5 questions about Kentucky's 2018 legislative session
By ADAM BEAM
Jan. 01, 2018
FRANKFORT, Ky. (AP) — The second year of Republican rule in Kentucky begins this week as lawmakers return to Frankfort for a 60-day legislative session.
Republicans used their first year in power to pass dozens of laws that had been blocked for decades by Democrats. Those laws place restrictions on abortions and labor unions, allow charter schools and call for creation of a panel of doctors to review medical malpractice cases before they go to trial.
But that was the easy stuff.
In year two, Republicans will have to write a budget for the first time in an election year while mulling changes to a public pension system that covers hundreds of thousands of workers — most of whom vote. And they'll have to do so under a cloud of controversy over inappropriate sexual behavior that has not yet run its course.
Here are five questions about the legislative session, which begins Tuesday and runs through April 13 (with a few breaks in between).
WHO WILL BE SPEAKER OF THE HOUSE?
Jeff Hoover and three other Republican lawmakers secretly settled a sexual harassment claim in October with a woman who worked for the House Republican caucus. The Courier Journal revealed that settlement, and Hoover resigned as speaker in November. He did not resign from the Legislature.
It has taken many lawyers to figure out who is in charge. They have settled on David Osborne, the speaker pro tempore, who is not officially the speaker but has "assumed operational control" of the chamber. Asked recently what people should call him, Osborne laughed and said, "David."
But those same lawyers also note Hoover cannot officially resign until the House is in session, because until then the House legally does not exist. This means Hoover must resign a second time Jan. 2.
Several Republican lawmakers have asked him to stay on as speaker. If he follows their advice, it could split the Republican caucus.
WHAT WILL HAPPEN TO THE PENSION SYSTEM?
Kentucky's retirement system is one of the worst-funded systems in the country. State workers are owed billions of dollars in benefits over the next 30 years, but the government is a little short. At least $41 billion short, according to official estimates.
Republican Gov. Matt Bevin and other GOP leaders proposed a plan in October that would have eventually closed the pension system and replaced it with a 401(k)-style plan while capping benefits for current employees at 27 years of service and imposing a 3 percent pay cut. State workers revolted, and the plan was scrapped.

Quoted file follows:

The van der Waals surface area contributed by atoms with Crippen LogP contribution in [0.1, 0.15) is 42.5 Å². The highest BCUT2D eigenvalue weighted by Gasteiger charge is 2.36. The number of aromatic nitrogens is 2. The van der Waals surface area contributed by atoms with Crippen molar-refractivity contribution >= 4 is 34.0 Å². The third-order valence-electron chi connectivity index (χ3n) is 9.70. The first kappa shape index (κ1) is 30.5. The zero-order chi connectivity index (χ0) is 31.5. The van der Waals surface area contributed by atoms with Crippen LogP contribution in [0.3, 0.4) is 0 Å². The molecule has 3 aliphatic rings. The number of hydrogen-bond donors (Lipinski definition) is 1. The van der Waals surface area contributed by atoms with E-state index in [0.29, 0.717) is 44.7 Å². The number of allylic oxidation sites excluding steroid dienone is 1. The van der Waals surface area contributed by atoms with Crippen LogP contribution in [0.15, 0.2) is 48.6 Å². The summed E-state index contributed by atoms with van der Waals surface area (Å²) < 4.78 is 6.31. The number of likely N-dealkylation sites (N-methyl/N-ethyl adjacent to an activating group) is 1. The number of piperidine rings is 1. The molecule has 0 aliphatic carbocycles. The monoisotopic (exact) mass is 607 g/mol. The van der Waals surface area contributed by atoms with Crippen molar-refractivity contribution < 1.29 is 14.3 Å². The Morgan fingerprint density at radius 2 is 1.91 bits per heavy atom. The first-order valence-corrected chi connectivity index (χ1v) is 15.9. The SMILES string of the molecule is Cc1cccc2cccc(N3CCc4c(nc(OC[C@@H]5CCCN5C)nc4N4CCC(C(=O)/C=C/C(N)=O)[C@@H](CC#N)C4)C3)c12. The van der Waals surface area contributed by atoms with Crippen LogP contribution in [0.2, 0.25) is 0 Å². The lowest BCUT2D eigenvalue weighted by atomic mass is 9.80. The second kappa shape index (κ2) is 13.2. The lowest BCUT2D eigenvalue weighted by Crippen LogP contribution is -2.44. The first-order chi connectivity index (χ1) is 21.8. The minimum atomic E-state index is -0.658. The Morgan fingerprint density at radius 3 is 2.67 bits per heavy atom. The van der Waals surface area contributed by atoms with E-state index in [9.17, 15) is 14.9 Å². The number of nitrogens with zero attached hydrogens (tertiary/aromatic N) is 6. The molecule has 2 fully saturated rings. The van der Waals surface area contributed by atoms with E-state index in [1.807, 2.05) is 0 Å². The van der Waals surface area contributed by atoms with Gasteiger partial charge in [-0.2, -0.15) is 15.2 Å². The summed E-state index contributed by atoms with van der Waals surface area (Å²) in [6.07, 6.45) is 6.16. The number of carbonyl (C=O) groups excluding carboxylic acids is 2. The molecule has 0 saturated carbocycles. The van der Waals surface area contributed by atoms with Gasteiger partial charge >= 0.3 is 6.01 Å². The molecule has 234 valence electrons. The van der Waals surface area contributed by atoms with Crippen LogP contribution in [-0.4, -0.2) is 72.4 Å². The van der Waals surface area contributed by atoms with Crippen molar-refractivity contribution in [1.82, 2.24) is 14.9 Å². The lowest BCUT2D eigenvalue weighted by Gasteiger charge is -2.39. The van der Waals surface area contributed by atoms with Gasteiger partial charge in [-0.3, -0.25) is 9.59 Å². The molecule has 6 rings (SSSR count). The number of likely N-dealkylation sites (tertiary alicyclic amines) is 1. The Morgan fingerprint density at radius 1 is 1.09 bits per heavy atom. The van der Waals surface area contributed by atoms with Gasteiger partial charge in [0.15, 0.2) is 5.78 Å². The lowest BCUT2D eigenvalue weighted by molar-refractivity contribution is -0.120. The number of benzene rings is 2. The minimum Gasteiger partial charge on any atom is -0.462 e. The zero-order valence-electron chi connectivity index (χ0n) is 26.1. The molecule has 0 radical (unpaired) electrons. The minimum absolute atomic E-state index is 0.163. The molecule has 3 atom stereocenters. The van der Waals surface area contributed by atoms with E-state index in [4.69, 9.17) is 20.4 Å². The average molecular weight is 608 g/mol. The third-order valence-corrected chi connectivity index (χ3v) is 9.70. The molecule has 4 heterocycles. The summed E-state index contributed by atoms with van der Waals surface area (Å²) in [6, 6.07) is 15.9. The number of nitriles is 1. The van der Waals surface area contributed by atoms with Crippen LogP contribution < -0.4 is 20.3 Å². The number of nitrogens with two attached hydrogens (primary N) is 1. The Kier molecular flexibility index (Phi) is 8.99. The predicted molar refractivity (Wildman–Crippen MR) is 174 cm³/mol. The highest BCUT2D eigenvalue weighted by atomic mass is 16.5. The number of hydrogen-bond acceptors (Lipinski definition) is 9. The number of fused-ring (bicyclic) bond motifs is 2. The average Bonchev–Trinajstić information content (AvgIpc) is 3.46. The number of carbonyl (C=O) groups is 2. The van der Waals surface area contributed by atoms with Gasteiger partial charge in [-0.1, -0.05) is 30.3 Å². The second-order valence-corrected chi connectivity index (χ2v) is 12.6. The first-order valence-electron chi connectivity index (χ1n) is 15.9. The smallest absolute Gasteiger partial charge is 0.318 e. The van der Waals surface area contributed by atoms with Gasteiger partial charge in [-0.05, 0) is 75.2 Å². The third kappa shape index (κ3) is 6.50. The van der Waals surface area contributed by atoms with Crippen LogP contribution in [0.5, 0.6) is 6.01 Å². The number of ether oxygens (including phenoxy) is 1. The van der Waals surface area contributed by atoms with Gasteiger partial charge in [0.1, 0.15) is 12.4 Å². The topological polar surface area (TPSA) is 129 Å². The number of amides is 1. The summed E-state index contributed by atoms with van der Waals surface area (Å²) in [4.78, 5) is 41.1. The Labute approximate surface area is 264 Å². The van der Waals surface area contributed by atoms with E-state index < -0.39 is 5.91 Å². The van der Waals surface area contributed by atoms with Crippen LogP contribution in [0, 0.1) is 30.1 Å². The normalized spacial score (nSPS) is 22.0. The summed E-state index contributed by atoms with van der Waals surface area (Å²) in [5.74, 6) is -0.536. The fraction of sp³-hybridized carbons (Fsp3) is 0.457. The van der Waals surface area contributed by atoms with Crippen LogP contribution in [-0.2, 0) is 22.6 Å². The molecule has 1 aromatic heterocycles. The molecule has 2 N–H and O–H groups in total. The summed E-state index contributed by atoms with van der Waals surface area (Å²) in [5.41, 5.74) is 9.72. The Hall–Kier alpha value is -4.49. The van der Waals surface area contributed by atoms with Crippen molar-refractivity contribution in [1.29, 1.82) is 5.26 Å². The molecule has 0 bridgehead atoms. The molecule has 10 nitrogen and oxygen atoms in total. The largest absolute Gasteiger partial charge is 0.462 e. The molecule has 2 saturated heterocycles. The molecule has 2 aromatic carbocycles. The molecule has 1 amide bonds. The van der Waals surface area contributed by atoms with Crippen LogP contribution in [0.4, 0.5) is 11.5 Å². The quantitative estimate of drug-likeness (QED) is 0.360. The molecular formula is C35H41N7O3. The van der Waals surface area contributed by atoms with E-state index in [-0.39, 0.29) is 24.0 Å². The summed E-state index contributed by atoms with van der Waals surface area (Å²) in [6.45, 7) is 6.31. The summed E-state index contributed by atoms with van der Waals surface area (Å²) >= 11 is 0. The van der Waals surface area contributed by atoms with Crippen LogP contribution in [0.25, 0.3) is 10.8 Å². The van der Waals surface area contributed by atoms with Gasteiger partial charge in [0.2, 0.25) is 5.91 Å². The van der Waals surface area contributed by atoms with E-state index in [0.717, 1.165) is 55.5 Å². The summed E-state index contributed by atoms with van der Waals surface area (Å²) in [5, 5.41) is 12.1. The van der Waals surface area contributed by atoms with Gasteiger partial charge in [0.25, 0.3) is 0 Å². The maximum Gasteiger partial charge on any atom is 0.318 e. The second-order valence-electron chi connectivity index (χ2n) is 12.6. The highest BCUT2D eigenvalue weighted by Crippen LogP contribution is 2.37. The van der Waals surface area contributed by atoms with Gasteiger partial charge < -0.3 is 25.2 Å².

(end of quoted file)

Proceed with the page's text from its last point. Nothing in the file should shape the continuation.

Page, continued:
Bevin and Republican leaders say they are writing a new plan, which they hope to pass in the first few weeks of the session. Any change likely will be difficult, both in cost to taxpayers and benefit reductions for employees.
WILL KENTUCKIANS PAY MORE, OR LESS, IN TAXES?
Everyone seems to agree Kentucky's tax system does not produce enough revenue to run the government. But that's where the agreement ends. Multiple legislatures and governors have tried to overhaul the system, appointing blue-ribbon commissions that write blue-ribbon reports that sit on blue-ribbon shelves.
With Republicans controlling most of state government, they now say they have a "once in a generation chance" at changing the tax code. Bevin says he wants to lower the tax rate, pledging to eliminate many sales tax exemptions to make up the difference in revenue. But the people and industries that benefit from those exemptions don't like that. And they have lots of lobbyists.
HOW BIG WILL THE BUDGET CUTS BE?
Bevin's budget director says lawmakers have to find roughly $1 billion to spend on the state's struggling pension system. That leaves little, if any, to spend on anything else. Bevin has said the budget "won't be pretty."
WILL REPUBLICANS KEEP CONTROL OF THE HOUSE?
Republicans won a majority in the House for the first time in nearly 100 years. Now they have to defend it. The filing deadline for the November 2018 elections is Jan. 30, which comes in the middle of the legislative session.
Republicans have 63 out of 100 seats. Such a large majority makes it unlikely Democrats can regain control in November. But Democrats are hopeful they can use the backlash to the proposed pension changes to boost their chances.
One race to watch could be a special election in the 49th district. Republican Dan Johnson narrowly won that seat in 2016. Johnson killed himself in December following allegations that he sexually assaulted a teenage girl in his basement in 2013. Johnson's wife, Rebecca, has maintained his innocence and was nominated last week as the GOP candidate in the Feb. 20 special election. She is set to face Linda Belcher, who narrowly lost to Johnson in 2016 and was nominated by Democrats to run for the seat.